Nigeria: Seplat’s Exxon asset purchase brings scale, execution risk

By David Whitehouse
Posted on Friday, 18 March 2022 12:15

Seplat CEO Roger Brown. (Twitter).

Seplat Energy’s purchase of Exxon Mobil’s shallow water assets offshore Nigeria has the potential to create a new major player in international exploration and production, subject to significant execution risks, analysts say.

The Nigerian company will add value “primarily through optimisation and development of undeveloped gas assets,” according to analysts at Chapel Hill Denham in Lagos. Increased production could mean dividend increases, their research adds.

Prospects for a long series of US interest-rate increases, which may mean further dollar appreciation, further increase the appeal of Seplat shares as the company pays dollar dividends, Chapel Hill Denham argues. The firm has a naira price target for Seplat of 1,881.59, versus the current 930, and adds that this disregards possible new exploration upside from the acquisition.

The purchase from Exxon of Mobil Producing Nigeria Unlimited (MPNU) announced in late February will cost $1.28b, with further contingent payments of  up to $300m dependent on the price of oil and average production. On a pro forma 2020 basis, Seplat says the transaction will mean a 186% increase in production to 146,000 barrels of oil equivalent per day, and a 170% increase in proven and probable liquids reserves.

  • Seplat expects the deal to be completed in the second half of this year, subject to ministerial approval.
  • Chapel Hill Denham points to the fact that the transaction effective date is January 1, 2021, implying that all the cash flow since then will accrue to Seplat. “The impact of this should considerably reduce the total cash requirement,” the note argues.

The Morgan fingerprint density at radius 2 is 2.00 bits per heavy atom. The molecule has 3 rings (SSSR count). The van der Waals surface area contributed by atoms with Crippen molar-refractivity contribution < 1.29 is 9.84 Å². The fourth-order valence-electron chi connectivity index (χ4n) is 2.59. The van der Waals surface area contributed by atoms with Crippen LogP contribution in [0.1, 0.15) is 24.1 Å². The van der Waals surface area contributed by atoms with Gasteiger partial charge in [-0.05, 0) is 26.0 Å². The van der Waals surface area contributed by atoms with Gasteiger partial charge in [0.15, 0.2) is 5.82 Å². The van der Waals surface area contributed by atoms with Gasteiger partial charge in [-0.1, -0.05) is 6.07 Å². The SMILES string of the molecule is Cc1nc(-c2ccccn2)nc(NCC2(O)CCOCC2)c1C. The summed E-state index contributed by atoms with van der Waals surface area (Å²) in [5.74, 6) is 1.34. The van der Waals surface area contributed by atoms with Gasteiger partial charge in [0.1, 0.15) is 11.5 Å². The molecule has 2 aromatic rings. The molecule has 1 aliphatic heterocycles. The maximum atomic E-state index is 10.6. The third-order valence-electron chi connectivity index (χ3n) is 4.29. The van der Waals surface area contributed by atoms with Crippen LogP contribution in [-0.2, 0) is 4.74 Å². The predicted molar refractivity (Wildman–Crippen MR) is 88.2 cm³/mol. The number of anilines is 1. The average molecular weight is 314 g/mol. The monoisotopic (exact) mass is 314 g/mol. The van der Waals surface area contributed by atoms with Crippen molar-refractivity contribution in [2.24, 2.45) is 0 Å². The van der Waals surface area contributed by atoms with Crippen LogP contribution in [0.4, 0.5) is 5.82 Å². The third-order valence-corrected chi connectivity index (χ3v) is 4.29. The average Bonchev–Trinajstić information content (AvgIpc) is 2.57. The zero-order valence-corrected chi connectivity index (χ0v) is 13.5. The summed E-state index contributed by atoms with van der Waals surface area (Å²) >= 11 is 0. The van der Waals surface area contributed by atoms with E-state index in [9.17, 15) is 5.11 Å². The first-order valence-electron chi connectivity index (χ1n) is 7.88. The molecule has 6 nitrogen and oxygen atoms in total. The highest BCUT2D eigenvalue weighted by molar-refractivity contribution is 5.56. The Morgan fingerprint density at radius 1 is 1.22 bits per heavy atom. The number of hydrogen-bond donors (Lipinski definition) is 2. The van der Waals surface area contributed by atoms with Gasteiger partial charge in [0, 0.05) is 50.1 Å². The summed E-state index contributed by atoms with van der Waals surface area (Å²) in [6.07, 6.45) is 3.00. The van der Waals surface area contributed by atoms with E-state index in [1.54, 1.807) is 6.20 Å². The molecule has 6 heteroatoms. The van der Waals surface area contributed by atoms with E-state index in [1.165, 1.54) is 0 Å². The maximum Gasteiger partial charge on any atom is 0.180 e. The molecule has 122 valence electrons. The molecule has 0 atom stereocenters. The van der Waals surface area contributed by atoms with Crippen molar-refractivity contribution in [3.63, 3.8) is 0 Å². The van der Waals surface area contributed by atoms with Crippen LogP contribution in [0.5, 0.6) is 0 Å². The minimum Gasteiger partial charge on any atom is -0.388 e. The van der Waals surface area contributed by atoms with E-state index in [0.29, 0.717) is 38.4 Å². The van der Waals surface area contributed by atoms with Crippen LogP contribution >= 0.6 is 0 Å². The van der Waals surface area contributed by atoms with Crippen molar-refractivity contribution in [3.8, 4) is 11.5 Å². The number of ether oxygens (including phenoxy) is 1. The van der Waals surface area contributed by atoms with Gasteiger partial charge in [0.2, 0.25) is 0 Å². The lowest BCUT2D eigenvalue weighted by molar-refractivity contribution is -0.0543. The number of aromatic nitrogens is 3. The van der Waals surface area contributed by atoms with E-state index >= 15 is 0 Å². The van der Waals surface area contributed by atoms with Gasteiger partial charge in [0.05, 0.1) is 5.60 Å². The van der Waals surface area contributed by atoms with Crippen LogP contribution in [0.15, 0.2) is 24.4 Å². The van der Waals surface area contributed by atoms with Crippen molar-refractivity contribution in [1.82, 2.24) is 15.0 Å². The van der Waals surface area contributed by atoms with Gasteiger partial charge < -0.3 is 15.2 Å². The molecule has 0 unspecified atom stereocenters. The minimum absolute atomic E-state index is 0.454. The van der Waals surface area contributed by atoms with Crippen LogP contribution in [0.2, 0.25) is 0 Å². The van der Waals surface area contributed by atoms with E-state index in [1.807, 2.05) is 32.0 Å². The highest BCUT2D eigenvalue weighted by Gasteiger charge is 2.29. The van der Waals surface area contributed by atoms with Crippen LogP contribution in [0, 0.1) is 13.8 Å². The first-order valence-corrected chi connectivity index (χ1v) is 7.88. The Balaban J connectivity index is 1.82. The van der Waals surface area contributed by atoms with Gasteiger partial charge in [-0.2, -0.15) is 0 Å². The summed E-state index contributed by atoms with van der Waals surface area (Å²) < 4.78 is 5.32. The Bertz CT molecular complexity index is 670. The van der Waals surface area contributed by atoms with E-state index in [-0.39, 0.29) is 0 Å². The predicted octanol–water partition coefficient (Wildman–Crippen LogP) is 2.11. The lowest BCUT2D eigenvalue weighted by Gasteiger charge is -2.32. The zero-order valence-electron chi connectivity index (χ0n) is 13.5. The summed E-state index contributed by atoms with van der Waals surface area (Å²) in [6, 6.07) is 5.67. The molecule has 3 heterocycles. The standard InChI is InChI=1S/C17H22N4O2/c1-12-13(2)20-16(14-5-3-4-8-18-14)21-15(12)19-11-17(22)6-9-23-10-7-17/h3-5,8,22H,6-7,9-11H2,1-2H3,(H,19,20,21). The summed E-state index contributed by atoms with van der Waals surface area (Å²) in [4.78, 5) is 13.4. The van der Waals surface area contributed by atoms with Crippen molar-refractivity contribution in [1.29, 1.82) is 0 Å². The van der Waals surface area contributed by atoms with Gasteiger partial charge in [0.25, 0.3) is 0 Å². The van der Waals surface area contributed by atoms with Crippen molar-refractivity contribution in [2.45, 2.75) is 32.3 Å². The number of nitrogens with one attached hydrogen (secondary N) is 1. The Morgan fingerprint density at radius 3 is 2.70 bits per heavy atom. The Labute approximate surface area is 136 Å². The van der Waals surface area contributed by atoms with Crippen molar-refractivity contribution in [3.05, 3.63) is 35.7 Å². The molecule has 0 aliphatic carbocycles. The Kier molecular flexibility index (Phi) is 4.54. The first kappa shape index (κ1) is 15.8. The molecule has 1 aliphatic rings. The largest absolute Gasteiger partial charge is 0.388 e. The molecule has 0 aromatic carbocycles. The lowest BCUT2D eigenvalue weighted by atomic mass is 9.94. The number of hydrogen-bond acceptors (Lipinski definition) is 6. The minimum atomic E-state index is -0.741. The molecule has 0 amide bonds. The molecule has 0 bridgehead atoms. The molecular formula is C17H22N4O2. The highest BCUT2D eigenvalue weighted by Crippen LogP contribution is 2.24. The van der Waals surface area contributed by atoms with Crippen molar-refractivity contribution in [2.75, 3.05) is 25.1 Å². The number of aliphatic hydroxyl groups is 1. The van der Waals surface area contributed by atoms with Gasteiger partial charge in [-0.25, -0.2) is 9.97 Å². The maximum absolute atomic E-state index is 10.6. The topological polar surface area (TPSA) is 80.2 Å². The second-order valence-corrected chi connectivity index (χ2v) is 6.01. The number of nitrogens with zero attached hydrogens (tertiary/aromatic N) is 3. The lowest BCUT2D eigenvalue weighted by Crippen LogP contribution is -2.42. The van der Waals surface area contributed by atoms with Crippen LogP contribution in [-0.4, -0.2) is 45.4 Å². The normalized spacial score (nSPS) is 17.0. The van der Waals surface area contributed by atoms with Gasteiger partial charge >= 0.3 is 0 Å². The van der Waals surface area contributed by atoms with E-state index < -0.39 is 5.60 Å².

The transaction is “transformational” for Seplat, according to a note from Renaissance Capital analysts led by Nikolas Stefanou. Renaissance Capital has a share price target of 145p on the shares, versus the current level of 99p, and rates Seplat as a buy.

MPNU has a 40% stake in four shallow offshore blocks (67, 68, 70 and 104), which contain more than 90 platforms and 300 producing wells. It also owns the Qua Iboe export terminal,  and a 51% stake in the Bonny River terminal. Debt funding is at the level of the assets being purchased, without recourse to Seplat Energy Plc.

  • So the transaction will leave Seplat’s balance sheet in a healthy position and won’t endanger existing dividends, Stefanou writes.

Execution Risk

Seplat trades on the London and Nigerian stock markets. Chapel Hill Denham sees Seplat as cheaper than most African peers on 4.2 times enterprise value (EV) to earnings before interest, taxes, depreciation and amortisation (EBITDA). That compares with 5.7x for Tullow Oil,  6.0x for Gulf Keystone Petroleum and 6.3x for Savannah Energy.

Still, deals that transform scale in any industry have greater than average execution risk. Add to that an extremely  volatile oil price, and new investors in Seplat could easily be disappointed. The purchase involves high integration and operational risks, Stefanou writes. Some of the assets and infrastructure were installed over 50 years ago. Though Exxon may be expected to have kept them in reasonably good condition, ”asset integrity could be a concern.”

  • Seplat has “no experience in offshore production and considering the level of future investment required to develop these reserves, we believe there is high execution and operational risk,” Stefanou writes.
  • More documentation from Seplat is needed for an informed view on asset valuation, production and cashflows, he adds.

Bottom Line

Investors must weigh whether Seplat’s discount to peers is enough to compensate for offshore new-player execution risk.

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